Amazon Prime: It has almost everything Netflix has and in some cases, it has more. And like Netflix, it only has past seasons of television, so it may not quite serve as a replacement for cable like Hulu might.

Best Content: It really depends on what you want to watch. If you're truly looking for a service that will expose you to unique films or you need a limit on the number of TV episodes available at a time, Hulu Plus might be best. If, however, you're like most people and want to say you're looking for unique films while you mainline three seasons of Pretty Little Liars, Prime and Netflix are probably more up your lazy-day-loving alley.

Best Original Programming

Netflix: While House of Cards and Orange is the New Black were the only real critical successes enjoyed by Netflix in its large slate of original series including Arrested Development, Lilyhammer, and Hemlock Grove. Despite a few turkeys, Netflix found itself an Emmy-worthy series in House of Cards and a potential Emmy nominee in Orange is the New Black.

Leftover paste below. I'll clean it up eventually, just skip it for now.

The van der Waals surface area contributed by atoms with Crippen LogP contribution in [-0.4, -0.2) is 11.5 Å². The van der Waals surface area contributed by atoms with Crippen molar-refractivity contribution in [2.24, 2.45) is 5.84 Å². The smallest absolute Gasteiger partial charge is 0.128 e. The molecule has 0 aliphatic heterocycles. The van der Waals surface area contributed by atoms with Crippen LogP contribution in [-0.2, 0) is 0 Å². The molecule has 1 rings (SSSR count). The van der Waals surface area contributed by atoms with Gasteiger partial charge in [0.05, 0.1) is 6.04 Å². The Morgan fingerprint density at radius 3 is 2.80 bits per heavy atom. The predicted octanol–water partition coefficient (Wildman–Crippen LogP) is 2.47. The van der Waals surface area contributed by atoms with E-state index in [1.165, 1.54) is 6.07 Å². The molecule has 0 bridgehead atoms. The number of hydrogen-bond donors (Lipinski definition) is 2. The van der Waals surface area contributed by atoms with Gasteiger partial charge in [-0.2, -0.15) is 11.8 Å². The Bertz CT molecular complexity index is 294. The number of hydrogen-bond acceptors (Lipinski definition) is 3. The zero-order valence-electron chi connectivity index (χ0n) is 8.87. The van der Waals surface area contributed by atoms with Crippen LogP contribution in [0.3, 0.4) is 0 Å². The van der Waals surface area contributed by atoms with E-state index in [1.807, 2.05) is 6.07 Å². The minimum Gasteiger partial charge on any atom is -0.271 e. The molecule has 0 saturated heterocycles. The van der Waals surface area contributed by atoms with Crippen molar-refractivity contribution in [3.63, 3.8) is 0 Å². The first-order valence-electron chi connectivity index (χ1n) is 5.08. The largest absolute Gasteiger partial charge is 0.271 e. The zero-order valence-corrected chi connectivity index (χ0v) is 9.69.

Hulu Plus: There are no Emmys here and while many of Hulu's original series are well-done (Misfits, for example) and include top talent (like Chris O'Dowd's Moone Boy), they're not yet to the level of must-see television like Netflix's series. Just know that you probably won't have anyone to talk to about the latest episode of The Awesomes.

Amazon Prime: While they've nabbed John Goodman for their flagship original series, Alpha House, but finding anyone who's watching might just be like finding a golden needle in a haystack.

Best Original Shows: Netflix, duh. Orange is the New Black's Taystee, alone, could have won that battle.

Images: Netflix; Wifflegif (2); Tumblr/ ryeankindaawesome